The "D" Word

Depression has been a hot topic on the internet lately.

Since the death of Robin Williams, I would say that the number of depression-related blog posts and articles that I encounter on a daily basis has tripled. There have been so many wonderful insights to the issue; ones that allow readers to see past the "depression stigma," and view the disease as what it really is...a major issue in our society. Of course, there have been other points of view that come across as completely ignorant and hateful. Those view points are the reason that depression has become such a taboo concept.

As a blogger, I have learned to be pretty open about my personal hardships. If you visit my site often, you know about my own struggles with anxiety, depression, and trichotillomania. I write about these things not because I seek attention or self-affirmation of some sort, but because I know that there are millions of other people out there who deal with the exact same things. Reading the blogs and articles of others who have the same issues gave me the courage to share my own experiences, in hopes that someone like me will read my blog and gain some courage themselves.

That's why I'm using this post to throw in my two cents on the depression topic.

I came across a quote on Instagram the other day. It was horrible, but accurate, so I took a screenshot of the picture and saved it on my phone. It reads:

"What is depression like?" he whispered.
"It's like drowning. Except you can see everyone around you breathing."
Upon reading it, I was a little disturbed, because it just sounds so...morbid. However, after giving it a few minutes thought, I realized that it was so disturbing because it was true. That is exactly what it feels like to be depressed. Deep down inside, you want to live and have fun and take advantage of what you know can be a beautiful life. But...you have no desire, or energy to make it happen. You become really good at faking smiles, and making people think that you are okay when you're not. You blame things on being tired, or sick, or busy...when you're really just too sad to function.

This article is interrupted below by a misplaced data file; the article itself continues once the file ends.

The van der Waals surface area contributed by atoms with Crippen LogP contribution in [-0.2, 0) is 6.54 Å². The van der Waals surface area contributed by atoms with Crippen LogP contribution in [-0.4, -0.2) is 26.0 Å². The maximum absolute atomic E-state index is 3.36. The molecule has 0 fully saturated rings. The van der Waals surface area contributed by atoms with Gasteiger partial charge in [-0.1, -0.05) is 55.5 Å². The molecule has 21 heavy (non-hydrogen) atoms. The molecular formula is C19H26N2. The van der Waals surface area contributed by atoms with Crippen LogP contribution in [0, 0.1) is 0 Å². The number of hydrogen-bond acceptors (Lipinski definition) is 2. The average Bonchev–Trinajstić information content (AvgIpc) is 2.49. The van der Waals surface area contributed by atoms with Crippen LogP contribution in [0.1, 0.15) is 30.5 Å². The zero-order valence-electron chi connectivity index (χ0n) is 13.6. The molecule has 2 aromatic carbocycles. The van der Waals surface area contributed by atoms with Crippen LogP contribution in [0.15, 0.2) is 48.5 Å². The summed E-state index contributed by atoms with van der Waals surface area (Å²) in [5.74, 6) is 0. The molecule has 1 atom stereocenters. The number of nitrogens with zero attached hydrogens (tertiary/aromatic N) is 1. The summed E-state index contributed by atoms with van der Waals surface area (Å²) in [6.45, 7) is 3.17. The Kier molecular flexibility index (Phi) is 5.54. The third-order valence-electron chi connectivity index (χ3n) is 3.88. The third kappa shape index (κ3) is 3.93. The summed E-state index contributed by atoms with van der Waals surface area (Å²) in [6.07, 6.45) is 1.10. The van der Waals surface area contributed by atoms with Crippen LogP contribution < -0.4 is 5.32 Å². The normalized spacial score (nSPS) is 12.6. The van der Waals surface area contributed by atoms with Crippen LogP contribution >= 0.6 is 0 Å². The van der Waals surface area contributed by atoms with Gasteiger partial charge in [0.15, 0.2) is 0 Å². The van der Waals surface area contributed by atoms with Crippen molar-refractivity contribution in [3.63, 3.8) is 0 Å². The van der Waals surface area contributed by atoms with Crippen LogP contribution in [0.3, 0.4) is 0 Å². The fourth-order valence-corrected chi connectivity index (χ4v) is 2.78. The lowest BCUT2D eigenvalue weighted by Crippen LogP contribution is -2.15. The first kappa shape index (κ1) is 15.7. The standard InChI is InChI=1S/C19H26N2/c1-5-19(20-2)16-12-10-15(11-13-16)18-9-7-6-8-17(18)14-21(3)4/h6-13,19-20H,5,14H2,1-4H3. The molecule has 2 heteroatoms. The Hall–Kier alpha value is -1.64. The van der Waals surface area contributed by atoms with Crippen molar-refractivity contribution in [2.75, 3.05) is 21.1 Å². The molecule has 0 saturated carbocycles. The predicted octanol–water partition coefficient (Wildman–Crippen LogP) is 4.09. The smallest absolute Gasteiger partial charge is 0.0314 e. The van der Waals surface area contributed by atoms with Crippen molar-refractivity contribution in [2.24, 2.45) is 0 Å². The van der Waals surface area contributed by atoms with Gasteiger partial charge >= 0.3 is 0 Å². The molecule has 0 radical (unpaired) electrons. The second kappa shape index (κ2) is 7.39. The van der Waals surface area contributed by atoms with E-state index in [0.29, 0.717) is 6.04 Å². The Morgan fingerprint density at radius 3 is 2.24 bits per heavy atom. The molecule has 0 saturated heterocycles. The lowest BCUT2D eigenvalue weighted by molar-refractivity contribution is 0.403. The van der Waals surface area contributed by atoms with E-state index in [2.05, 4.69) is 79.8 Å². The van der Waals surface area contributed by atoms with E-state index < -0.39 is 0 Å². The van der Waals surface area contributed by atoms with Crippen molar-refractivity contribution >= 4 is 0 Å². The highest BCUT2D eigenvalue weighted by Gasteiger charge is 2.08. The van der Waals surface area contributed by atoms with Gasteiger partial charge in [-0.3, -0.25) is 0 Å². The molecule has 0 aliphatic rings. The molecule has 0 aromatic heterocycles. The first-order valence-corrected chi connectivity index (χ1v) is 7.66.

There are glimmers of happiness, brought on by certain situations and people. When you are back alone in your room though, you begin to question if those glimmers were even real because they seemed to pass by so quickly. It never takes very long for the fog to come rolling back into your mind. Then, you're back at square one...staring at the ceiling and hating yourself because you are too weak to fight back. You wouldn't even begin to know how to fight back.
If you read my last post, you know that I was in Savannah last weekend for my friend Amber's 21st birthday. It really was a great weekend. I was genuinely happy and carefree for a good portion of the time we were there. There was one particular night though, where I felt exactly like the person in that quote up there. Our first night in town, we went to a club. It was crowded and full of young people having a good time. The music was good. The atmosphere was good. There was dancing. It was the epitome of what should have been "fun."